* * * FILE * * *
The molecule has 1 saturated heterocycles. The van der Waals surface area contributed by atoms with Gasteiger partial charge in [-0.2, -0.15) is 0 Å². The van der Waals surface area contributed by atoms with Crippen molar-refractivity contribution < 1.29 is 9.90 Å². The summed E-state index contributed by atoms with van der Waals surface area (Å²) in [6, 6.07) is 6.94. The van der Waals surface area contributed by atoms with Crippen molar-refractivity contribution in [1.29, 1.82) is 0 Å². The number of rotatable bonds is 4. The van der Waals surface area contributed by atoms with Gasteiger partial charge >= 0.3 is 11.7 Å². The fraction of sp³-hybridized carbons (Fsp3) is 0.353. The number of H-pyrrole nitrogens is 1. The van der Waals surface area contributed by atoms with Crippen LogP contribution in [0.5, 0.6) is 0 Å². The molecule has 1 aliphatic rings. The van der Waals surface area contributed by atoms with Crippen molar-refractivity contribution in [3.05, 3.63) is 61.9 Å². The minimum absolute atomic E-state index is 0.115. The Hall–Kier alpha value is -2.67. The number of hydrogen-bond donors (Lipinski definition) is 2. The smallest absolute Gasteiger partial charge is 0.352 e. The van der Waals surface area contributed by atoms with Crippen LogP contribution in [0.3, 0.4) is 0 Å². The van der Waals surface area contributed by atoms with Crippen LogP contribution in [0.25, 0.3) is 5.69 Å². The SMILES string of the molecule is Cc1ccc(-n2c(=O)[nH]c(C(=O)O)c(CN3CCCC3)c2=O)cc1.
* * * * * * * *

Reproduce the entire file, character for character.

The molecule has 1 saturated heterocycles. The van der Waals surface area contributed by atoms with Gasteiger partial charge in [-0.2, -0.15) is 0 Å². The van der Waals surface area contributed by atoms with Crippen molar-refractivity contribution < 1.29 is 9.90 Å². The summed E-state index contributed by atoms with van der Waals surface area (Å²) in [6, 6.07) is 6.94. The van der Waals surface area contributed by atoms with Crippen molar-refractivity contribution in [1.29, 1.82) is 0 Å². The number of rotatable bonds is 4. The van der Waals surface area contributed by atoms with Gasteiger partial charge >= 0.3 is 11.7 Å². The fraction of sp³-hybridized carbons (Fsp3) is 0.353. The number of H-pyrrole nitrogens is 1. The van der Waals surface area contributed by atoms with Crippen LogP contribution in [0.5, 0.6) is 0 Å². The molecule has 1 aliphatic rings. The van der Waals surface area contributed by atoms with Crippen molar-refractivity contribution in [3.05, 3.63) is 61.9 Å². The minimum absolute atomic E-state index is 0.115. The Hall–Kier alpha value is -2.67. The number of hydrogen-bond donors (Lipinski definition) is 2. The smallest absolute Gasteiger partial charge is 0.352 e. The van der Waals surface area contributed by atoms with Crippen LogP contribution in [0.3, 0.4) is 0 Å². The van der Waals surface area contributed by atoms with Crippen LogP contribution in [0.25, 0.3) is 5.69 Å². The SMILES string of the molecule is Cc1ccc(-n2c(=O)[nH]c(C(=O)O)c(CN3CCCC3)c2=O)cc1.